CBD and hemp products are becoming widespread. You can find CBD in almost everything - from drinks to face moisturizers. The active component of cannabis and hemp are called cannabinoids - THC (tetrahydrocannabinol) and CBD (cannabidiol) being the most prevalent.
The farm bill was passed in early December classifying certain varieties of the cannabis sativa plant into "industrial hemp," which means these varieties must contain less than 0.3% of THC, the psychoactive ingredient. Marijuana has more than 0.3% of THC.
The human body actually produces its own cannabinoids called endocannabinoids. One of these endocannabinoids is called anandamide. Anandamide is a neurotransmitter linked to happiness and is often called the "bliss molecule". It stimulates the same receptors that THC does in the body. It creates that same sense of pleasure and ease without any psychoactive effect.
There are only a couple of foods that contain high amounts of anadamide: chocolate and truffles.
Cocoa is a rich source of anandamide. There are hundreds of other chemical constituents in chocolate. Some of them, such as caffeine, theobromine and phenylethylamine, are known to elevate mood. The theobromine actually helps stimulate the brain to release more anandamide.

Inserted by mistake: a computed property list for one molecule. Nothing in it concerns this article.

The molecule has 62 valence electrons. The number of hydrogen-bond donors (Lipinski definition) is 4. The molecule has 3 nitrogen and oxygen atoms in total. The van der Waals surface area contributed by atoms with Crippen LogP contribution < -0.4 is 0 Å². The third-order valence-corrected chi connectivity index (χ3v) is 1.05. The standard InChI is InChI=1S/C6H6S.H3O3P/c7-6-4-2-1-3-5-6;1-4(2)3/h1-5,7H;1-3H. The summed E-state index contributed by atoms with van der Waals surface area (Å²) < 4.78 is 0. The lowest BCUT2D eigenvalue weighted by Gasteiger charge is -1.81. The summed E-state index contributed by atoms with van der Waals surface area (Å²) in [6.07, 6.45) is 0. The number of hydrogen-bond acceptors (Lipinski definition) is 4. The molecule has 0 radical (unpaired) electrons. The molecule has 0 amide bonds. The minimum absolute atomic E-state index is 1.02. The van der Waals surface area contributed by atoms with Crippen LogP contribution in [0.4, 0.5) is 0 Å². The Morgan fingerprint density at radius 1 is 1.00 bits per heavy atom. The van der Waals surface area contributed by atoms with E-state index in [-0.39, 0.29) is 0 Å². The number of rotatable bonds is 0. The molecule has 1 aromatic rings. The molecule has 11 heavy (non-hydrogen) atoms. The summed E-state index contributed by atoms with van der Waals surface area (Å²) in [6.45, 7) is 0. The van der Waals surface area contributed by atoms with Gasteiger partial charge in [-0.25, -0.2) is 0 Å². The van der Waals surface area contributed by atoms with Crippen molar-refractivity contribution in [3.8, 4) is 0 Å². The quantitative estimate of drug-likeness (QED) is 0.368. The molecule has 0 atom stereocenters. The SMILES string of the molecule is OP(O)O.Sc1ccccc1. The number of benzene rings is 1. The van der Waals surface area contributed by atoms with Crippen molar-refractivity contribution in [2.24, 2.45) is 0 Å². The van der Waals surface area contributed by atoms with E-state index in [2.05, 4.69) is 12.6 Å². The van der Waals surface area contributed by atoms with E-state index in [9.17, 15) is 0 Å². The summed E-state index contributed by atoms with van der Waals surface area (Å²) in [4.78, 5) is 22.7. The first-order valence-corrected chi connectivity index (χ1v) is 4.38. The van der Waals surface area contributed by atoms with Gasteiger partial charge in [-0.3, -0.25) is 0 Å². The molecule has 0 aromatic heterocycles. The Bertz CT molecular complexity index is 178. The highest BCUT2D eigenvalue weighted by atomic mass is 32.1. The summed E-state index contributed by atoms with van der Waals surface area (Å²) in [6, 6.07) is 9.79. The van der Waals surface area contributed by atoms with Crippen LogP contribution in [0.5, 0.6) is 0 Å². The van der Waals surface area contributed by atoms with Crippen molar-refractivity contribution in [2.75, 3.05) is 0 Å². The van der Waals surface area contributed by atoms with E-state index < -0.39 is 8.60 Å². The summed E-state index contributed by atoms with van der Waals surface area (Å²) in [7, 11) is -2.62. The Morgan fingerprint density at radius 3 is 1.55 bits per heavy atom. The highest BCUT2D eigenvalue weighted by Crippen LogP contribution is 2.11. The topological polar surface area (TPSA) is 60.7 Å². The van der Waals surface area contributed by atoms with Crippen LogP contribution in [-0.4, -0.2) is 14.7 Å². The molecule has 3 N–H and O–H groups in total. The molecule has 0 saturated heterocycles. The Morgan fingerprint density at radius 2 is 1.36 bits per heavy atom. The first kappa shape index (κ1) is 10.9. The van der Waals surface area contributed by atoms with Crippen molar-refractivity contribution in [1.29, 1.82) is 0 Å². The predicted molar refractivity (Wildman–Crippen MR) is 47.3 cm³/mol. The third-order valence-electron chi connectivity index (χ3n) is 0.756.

Here is a list of other foods that help increase anandamide in the body without actually containing it:
Apples, blackberries, grapes, peaches, raspberries
Broccoli, brussels sprouts, lettuce, potatoes, spinach, squash, tomatoes
Here are other ways of increasing anandamide in the body:
1. CBD/Hemp oil - Gets the mental health benefits without the psychoactive properties.
2. Get in the ZONE - When we are extremely focused, anandamide increases in the body.
3. Cuddle - Oxytocin is produced during bonding times - sex, breastfeeding, birth, cuddling. It increases anandamide.
4. Exercise - Ever experience a "runner's high"? It is thought to be a results of increased anandamide.